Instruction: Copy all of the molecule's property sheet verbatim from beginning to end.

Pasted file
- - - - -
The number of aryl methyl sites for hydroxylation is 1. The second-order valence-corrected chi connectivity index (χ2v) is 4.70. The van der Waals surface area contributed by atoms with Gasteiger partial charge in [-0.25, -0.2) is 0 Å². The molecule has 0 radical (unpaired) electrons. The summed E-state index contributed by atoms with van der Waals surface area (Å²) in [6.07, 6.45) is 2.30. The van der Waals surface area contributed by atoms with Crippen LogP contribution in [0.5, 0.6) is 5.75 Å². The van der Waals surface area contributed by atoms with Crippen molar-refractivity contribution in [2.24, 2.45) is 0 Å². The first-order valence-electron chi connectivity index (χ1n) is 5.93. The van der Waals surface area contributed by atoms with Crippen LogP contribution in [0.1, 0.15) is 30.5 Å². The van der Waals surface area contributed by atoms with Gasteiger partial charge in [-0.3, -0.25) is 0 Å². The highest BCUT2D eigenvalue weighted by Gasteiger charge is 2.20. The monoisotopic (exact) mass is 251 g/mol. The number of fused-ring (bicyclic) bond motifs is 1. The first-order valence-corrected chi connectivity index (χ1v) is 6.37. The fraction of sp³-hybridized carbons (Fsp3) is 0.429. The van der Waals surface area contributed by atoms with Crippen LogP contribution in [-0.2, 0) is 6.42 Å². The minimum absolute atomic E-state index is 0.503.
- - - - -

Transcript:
The number of aryl methyl sites for hydroxylation is 1. The second-order valence-corrected chi connectivity index (χ2v) is 4.70. The van der Waals surface area contributed by atoms with Gasteiger partial charge in [-0.25, -0.2) is 0 Å². The molecule has 0 radical (unpaired) electrons. The summed E-state index contributed by atoms with van der Waals surface area (Å²) in [6.07, 6.45) is 2.30. The van der Waals surface area contributed by atoms with Crippen LogP contribution in [0.5, 0.6) is 5.75 Å². The van der Waals surface area contributed by atoms with Crippen molar-refractivity contribution in [2.24, 2.45) is 0 Å². The first-order valence-electron chi connectivity index (χ1n) is 5.93. The van der Waals surface area contributed by atoms with Crippen LogP contribution in [0.1, 0.15) is 30.5 Å². The van der Waals surface area contributed by atoms with Gasteiger partial charge in [-0.3, -0.25) is 0 Å². The highest BCUT2D eigenvalue weighted by Gasteiger charge is 2.20. The monoisotopic (exact) mass is 251 g/mol. The number of fused-ring (bicyclic) bond motifs is 1. The first-order valence-corrected chi connectivity index (χ1v) is 6.37. The fraction of sp³-hybridized carbons (Fsp3) is 0.429. The van der Waals surface area contributed by atoms with Crippen LogP contribution in [-0.2, 0) is 6.42 Å². The minimum absolute atomic E-state index is 0.503.